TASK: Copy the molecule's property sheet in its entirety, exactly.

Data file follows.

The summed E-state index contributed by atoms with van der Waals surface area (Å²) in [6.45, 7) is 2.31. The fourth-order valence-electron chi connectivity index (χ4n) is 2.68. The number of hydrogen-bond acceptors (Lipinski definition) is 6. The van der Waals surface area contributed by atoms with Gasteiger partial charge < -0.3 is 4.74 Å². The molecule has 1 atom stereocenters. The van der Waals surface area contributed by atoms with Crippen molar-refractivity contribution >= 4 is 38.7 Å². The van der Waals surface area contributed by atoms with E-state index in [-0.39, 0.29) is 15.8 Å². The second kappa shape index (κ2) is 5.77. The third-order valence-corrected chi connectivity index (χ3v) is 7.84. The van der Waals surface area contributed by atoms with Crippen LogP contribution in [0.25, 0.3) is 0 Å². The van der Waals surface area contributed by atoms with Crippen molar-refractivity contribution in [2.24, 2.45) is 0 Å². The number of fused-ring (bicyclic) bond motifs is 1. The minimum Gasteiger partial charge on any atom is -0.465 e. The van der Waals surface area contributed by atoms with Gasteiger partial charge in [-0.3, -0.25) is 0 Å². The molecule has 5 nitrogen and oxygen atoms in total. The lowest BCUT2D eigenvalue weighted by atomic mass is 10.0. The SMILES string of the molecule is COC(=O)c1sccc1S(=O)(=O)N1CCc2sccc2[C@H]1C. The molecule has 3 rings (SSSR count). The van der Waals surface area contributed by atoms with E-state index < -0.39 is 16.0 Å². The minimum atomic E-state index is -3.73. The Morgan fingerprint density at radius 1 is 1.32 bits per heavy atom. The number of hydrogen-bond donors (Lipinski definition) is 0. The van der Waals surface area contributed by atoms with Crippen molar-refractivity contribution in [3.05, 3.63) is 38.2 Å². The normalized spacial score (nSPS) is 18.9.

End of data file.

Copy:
The summed E-state index contributed by atoms with van der Waals surface area (Å²) in [6.45, 7) is 2.31. The fourth-order valence-electron chi connectivity index (χ4n) is 2.68. The number of hydrogen-bond acceptors (Lipinski definition) is 6. The van der Waals surface area contributed by atoms with Gasteiger partial charge < -0.3 is 4.74 Å². The molecule has 1 atom stereocenters. The van der Waals surface area contributed by atoms with Crippen molar-refractivity contribution >= 4 is 38.7 Å². The van der Waals surface area contributed by atoms with E-state index in [-0.39, 0.29) is 15.8 Å². The second kappa shape index (κ2) is 5.77. The third-order valence-corrected chi connectivity index (χ3v) is 7.84. The van der Waals surface area contributed by atoms with Crippen LogP contribution in [0.25, 0.3) is 0 Å². The van der Waals surface area contributed by atoms with Crippen molar-refractivity contribution in [2.24, 2.45) is 0 Å². The number of fused-ring (bicyclic) bond motifs is 1. The minimum Gasteiger partial charge on any atom is -0.465 e. The van der Waals surface area contributed by atoms with Gasteiger partial charge in [-0.3, -0.25) is 0 Å². The molecule has 5 nitrogen and oxygen atoms in total. The lowest BCUT2D eigenvalue weighted by atomic mass is 10.0. The SMILES string of the molecule is COC(=O)c1sccc1S(=O)(=O)N1CCc2sccc2[C@H]1C. The molecule has 3 rings (SSSR count). The van der Waals surface area contributed by atoms with E-state index < -0.39 is 16.0 Å². The minimum atomic E-state index is -3.73. The Morgan fingerprint density at radius 1 is 1.32 bits per heavy atom. The number of hydrogen-bond donors (Lipinski definition) is 0. The van der Waals surface area contributed by atoms with Crippen molar-refractivity contribution in [3.05, 3.63) is 38.2 Å². The normalized spacial score (nSPS) is 18.9.